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Piezoelectric ‘taxel’ arrays convert motion to electronic signals for tactile imaging

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Posted April 26, 2013
Georgia Tech researcher Wenzhuo Wu holds an array of piezotronic transistors capable of converting mechanical motion directly into electronic controlling signals. The arrays are fabricated on flexible substrates. Credit: Gary Meek

Georgia Tech researcher Wenzhuo Wu holds an array of piezotronic transistors capable of converting mechanical motion directly into electronic controlling signals. The arrays are fabricated on flexible substrates. Credit: Gary Meek

Using bundles of vertical zinc oxide nanowires, researchers have fabricated arrays of piezotronic transistors capable of converting mechanical motion directly into electronic controlling signals. The arrays could help give robots a more adaptive sense of touch, provide better security in handwritten signatures and offer new ways for humans to interact with electronic devices.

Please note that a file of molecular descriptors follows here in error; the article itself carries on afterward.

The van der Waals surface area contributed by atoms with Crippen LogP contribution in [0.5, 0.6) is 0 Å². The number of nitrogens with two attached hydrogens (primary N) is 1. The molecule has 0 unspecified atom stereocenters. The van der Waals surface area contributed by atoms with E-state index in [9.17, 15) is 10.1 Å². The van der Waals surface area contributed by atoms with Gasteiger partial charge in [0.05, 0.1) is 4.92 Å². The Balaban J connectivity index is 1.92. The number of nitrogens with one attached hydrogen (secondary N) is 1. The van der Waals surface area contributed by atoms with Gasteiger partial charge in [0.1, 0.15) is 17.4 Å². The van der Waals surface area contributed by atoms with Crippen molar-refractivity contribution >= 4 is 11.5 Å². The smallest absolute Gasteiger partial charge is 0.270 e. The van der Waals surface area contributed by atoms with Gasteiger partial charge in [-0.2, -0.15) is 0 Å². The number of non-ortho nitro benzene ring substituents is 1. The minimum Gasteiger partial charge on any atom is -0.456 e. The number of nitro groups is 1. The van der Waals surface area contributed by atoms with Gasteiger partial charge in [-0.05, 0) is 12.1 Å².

The arrays include more than 8,000 functioning piezotronic transistors, each of which can independently produce an electronic controlling signal when placed under mechanical strain. These touch-sensitive transistors – dubbed “taxels” – could provide significant improvements in resolution, sensitivity and active/adaptive operations compared to existing techniques for tactile sensing. Their sensitivity is comparable to that of a human fingertip.

The vertically-aligned taxels operate with two-terminal transistors. Instead of a third gate terminal used by conventional transistors to control the flow of current passing through them, taxels control the current with a technique called “strain-gating.” Strain-gating based on the piezotronic effect uses the electrical charges generated at the Schottky contact interface by the piezoelectric effect when the nanowires are placed under strain by the application of mechanical force.

The research will be reported on April 25 in the journal Science online, at the Science Express website, and will be published in a later version of the print journal Science.

Read more at: Phys.org

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